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Haven’t blogged for a while – apparently “it doesn’t work if you don’t do it every day”.Ah well… Here goes anyway.

Have just watched Gavin Dudeney’s interview with James Schofield on the main page. It is always interesting – and very reassuring – for me when some of the big names in EFL/BE are doing exactly what I’m doing. It does concern me in this specific case, however, that teaching students only for a week needs more than just being a good listener and asking intelligent questions. That is a huge part of the programme, obviously, as it is what students need at the end of the day. But on the other hand, it is probably something they can do anyway because they do it all the time: when they are not at the centre. For what it’s worth, here are a couple of things that nine years in BE has made me aware of.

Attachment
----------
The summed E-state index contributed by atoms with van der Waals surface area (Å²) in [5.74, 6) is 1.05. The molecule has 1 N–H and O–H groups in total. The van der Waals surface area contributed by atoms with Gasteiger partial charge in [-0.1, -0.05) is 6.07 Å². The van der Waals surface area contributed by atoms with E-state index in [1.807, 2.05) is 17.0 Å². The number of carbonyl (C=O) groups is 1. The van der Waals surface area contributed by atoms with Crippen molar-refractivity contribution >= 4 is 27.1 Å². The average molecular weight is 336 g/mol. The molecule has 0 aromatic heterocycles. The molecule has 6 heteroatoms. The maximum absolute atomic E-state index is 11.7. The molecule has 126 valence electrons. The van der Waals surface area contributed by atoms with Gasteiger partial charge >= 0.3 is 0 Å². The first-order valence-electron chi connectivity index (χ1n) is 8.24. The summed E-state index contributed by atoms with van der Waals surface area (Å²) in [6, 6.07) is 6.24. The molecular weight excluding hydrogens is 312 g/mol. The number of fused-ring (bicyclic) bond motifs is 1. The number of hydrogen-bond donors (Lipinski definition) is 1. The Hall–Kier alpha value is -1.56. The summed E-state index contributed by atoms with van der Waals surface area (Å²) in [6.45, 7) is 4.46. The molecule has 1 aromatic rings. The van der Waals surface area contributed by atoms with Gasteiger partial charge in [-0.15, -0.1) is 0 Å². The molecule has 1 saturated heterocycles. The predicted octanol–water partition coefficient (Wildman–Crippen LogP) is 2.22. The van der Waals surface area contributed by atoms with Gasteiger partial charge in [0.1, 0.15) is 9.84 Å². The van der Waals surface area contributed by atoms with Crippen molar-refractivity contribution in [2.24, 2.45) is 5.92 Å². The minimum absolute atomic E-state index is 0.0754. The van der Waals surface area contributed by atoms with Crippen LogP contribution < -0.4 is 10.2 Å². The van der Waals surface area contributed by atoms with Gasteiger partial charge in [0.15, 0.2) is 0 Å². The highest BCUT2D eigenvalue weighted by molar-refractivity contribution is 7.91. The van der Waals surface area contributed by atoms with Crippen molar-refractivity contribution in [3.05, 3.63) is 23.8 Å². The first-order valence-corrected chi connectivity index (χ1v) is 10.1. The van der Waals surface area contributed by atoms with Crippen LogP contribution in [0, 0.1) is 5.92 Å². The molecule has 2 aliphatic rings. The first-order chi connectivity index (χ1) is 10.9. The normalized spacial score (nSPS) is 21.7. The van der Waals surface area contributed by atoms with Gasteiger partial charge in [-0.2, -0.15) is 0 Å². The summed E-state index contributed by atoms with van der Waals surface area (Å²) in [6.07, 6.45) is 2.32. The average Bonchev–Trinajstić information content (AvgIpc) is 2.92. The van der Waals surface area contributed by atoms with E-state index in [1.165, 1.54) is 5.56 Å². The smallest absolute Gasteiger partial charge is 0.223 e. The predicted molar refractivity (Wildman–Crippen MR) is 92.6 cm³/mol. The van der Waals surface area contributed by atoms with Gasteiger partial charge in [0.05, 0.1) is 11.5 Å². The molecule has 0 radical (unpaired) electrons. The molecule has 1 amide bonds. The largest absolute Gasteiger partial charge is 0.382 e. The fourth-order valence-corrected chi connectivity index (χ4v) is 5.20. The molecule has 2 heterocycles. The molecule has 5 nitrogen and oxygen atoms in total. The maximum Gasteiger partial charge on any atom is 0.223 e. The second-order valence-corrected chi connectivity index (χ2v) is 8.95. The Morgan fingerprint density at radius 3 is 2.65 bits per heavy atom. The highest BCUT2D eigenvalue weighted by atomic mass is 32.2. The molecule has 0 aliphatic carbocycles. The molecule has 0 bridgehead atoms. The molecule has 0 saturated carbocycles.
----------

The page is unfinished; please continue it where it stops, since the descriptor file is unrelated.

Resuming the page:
1) Advanced students very often come to the centre because they don’t know how good they are or what they still need because their English is good enough for them to get by. What they very often need is feedback on what they can and can’t do. So giving HONEST, STRAIGHT FORWARD feedback is critical.

2) Teaching chunks and scripts is more valuable than teaching single words.

3) Most students WANT to be able to talk about “general stuff” – they know the vocab associated with their jobs, but they have no idea how to relay a football score.

4) A lot of students actually ask for grammar – my job is to put it into relevant contexts and practise it within those contexts – no more “The inkpot of my uncle is in the garden”….(!)

5) Students LOVE working with I suppose what one would call “Business Realia” – actual live news, real presentations, non-adapted listening texts in fact. Thank you YouTube, BNET and the BBC.

That’s my lot for the moment.


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